Uncertainty: Tariffs and More
The prevailing sentiment came down to:
- Get used to tariffs. “There may be some respites, but it’s not going back to what it was,” said Michael Zakkour, a retail and digital commerce consultant.
- Expect corresponding price increases. “Tariffs are real. It’s going to come from somewhere,” said Stephen Lamar of the American Apparel & Footwear Association (AAFA). “When you move to new contracts you’ll see those costs passed along the supply chain to retailers and consumers.” Similarly, while Postal of MMG noted that efforts to raise prices to date haven’t worked, part of the current difficulty is that “tariffs just happened. We didn’t have a chance to adjust the supply chain.”
- Pressure to renegotiate licensing agreements is growing. Postal said that tariffs are accelerating demand by licensees to lower royalties. “Those manufacturers [large public companies] that have clout can to go to licensors and say, ‘Renegotiate or I’ll give you the brand back.’ Others can’t.” Still, with royalty rates of 7%-9% for brands and 13%-16% for entertainment properties, “the margins are not sustainable. They’ll have to either restructure minimum guarantees and royalties or go out of business,” Postal said of licensees.
With 69% of footwear, 41% of apparel, and 84% of accessories manufactured in China, moving production in response to sudden tariffs is impossible. For footwear, in particular, where the technology and piece work are both intensive, it’s not going to happen, all agreed.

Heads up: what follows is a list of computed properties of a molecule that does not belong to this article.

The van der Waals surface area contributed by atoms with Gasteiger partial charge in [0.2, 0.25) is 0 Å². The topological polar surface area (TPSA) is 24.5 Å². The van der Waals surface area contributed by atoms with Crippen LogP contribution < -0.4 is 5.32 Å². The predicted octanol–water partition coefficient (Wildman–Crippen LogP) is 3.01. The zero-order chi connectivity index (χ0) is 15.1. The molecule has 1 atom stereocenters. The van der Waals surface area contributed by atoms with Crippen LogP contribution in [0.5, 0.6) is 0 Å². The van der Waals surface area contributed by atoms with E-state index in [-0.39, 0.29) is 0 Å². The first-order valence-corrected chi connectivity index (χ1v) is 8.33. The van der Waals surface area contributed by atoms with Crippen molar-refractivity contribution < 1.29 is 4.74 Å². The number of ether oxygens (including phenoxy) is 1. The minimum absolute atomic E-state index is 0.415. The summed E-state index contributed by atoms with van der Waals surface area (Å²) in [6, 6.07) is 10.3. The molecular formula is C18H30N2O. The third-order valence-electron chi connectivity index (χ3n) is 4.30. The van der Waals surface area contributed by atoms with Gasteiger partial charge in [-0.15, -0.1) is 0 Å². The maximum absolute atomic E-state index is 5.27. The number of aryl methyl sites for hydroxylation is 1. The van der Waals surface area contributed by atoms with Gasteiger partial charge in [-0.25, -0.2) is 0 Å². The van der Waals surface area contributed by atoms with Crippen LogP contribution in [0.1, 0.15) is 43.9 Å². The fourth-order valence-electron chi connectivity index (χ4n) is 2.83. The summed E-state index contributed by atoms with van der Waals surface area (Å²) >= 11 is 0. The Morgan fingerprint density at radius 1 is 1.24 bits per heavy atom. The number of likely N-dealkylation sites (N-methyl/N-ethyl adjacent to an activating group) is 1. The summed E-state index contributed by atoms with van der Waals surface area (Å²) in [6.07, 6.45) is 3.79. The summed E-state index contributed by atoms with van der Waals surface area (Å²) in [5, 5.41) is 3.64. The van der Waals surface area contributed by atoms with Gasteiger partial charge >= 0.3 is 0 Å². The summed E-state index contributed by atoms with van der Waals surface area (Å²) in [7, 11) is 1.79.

“If Vietnam gets big enough and this guy stays in office you’ll see tariffs there too,” said MMG’s Postal. And, noted Nathan Serphos of Michael Kors, “Vietnam is not going to double its population over the next two years.”
As for Ethiopia, the Dominican Republic and other locales, “It’s been done before,” said Harold Grunfeld, a customs and international trade law specialist at Grunfeld, Desiderio, Lebowitz, Silverman & Kledstadt. “But who wants to kill themselves trying to get goods into this country? It’s not a short-term solution” to the new tariffs.
Grunfeld also alluded to classification and accounting practices that can sometimes be used to offset at least some of the tariffs.
“Excess inventory is a problem for 2020,” said Chainge Capital’s Thorbeck. “Too often people think it’s a seasonal issue, but this has been a problem for a long time. It’s not just a matter of selling through the existing inventory” and then re-ordering.
“As a wholesaler you produce what’s ordered; when you’re sitting on inventory, 90% of the time we don’t make that back,” said D2/Delta Galil’s Vandagriff. Added Teva/Deckers Brands’ Anders Bergstrom, “We don’t have short-term inventory. It’s 18 months to produce; my job is to keep Ross Stores from getting a great deal.” And: “Inventory = risk, and risk management is about managing data and having vertical synergy in the supply chain,” MMG’s Postal, noting that DSW had bought the Camuto Group [with Authentic Brands Group].
“Some [stores] are buying flat to down,” said Janine Stichter, a retail analyst at Jefferies, “but structural headwinds, e-commerce, and tariffs going forward” mean inventory problems are not going to diminish anytime soon.
“We need more emphasis on process innovation,” Thorbeck urged the audience. “Tariffs complicate the situation, and technology” isn’t the only solution. “Inditex changing delivery from the standard 6-9 months to 1-3 months — that’s a process enabled by technology but it’s an innovation in process.”
The difficulty of working on Amazon’s terms — and the lack of an alternative to working on Amazon’s terms — was a universal given. But the bottom line, also a universal given, is that “everyone will have to learn to deal with them,” said MMG’s Postal. “Amazon is today’s Sears catalog.”